Central Asian type that inhabits a large, sparsely populated area from the Gobi Desert to the Siberian Taiga and Tundra. Developed during the Neolithic after the retreat of the ice in nomads of the steppes. Several later expansions brought it to West Asia. The body is thickset, limbs short, skull often short and low, face broad and roundish, very flat, Mongolian folds very strong, skin light yellowish-brown, hair straight and black, body hair scarce. The very short-skulled, flat-faced, and low-skulled Gobid of the Mongolian steppes is often seen as the most typical variety. In the Siberian Taiga, a longer-headed, shorter, and even flatter-faced Baykal variety exists. Among Nivkhs of the Russian Far East, a slightly higher-faced, higher-skulled Amur-Sakhalin variety with stronger body hair is found. Turanid admixture produces an Aralid, Sinid admix a Manchu-Korean variety.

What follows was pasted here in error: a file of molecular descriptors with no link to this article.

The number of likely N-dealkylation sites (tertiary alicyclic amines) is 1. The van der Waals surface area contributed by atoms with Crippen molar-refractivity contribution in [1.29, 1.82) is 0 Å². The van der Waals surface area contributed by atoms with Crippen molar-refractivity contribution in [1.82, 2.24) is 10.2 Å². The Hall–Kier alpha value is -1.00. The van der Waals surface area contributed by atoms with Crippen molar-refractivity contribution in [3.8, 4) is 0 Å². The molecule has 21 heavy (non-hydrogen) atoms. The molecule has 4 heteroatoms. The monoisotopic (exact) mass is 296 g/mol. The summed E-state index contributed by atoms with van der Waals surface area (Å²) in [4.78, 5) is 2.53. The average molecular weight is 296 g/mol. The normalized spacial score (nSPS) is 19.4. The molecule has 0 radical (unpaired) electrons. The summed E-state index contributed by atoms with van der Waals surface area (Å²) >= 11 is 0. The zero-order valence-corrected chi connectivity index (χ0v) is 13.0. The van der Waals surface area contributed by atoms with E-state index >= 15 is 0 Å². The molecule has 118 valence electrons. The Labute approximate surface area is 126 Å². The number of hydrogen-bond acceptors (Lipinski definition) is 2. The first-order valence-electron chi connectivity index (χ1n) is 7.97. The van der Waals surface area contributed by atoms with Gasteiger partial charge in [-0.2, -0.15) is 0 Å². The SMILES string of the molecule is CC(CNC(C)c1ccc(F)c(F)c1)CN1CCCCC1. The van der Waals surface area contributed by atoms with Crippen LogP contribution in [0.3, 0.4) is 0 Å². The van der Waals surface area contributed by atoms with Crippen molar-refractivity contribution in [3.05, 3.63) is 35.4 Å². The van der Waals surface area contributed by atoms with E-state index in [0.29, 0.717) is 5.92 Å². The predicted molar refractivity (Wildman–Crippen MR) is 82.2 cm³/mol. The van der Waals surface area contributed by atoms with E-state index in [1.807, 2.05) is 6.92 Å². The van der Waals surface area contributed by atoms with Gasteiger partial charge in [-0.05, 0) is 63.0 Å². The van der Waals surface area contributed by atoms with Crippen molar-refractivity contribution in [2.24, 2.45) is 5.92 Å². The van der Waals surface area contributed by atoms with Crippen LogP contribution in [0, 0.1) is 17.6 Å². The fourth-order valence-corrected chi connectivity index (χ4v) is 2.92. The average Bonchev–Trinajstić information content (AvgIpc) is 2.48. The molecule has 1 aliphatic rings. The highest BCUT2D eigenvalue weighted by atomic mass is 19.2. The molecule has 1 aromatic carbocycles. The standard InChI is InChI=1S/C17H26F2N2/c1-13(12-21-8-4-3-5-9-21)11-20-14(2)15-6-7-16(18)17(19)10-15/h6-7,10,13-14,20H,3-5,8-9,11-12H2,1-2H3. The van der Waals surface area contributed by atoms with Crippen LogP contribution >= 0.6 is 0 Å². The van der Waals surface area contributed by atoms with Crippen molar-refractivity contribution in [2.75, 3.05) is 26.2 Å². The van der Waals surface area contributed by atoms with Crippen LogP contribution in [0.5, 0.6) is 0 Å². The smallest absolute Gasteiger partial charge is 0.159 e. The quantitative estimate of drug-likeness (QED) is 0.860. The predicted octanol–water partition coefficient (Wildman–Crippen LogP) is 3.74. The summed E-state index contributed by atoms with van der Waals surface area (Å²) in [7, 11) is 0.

Tungid (Eickstedt, 1937. 1952; Vogel, 1974; Knussmann, 1996), Altaj (Lundman, 1988), Nord-Mongole (Vallois, 1968), Northern Asiatic (Alexeev, 1979), Altaid (Lundman, 1967), Classic Mongoloid (Hooton, 1946; Coon et al., 1950; Cole, 1965), Tungusa (Biasutti, 1967), Tungin (Lundman, 1943), Toungouzienne (Montandon, 1933), Homo s. tataturs (Erxleben, 1777), Toungouz (Deniker, 1889)

Similar types:

Sibirid Eskimid
Turanid Sinid
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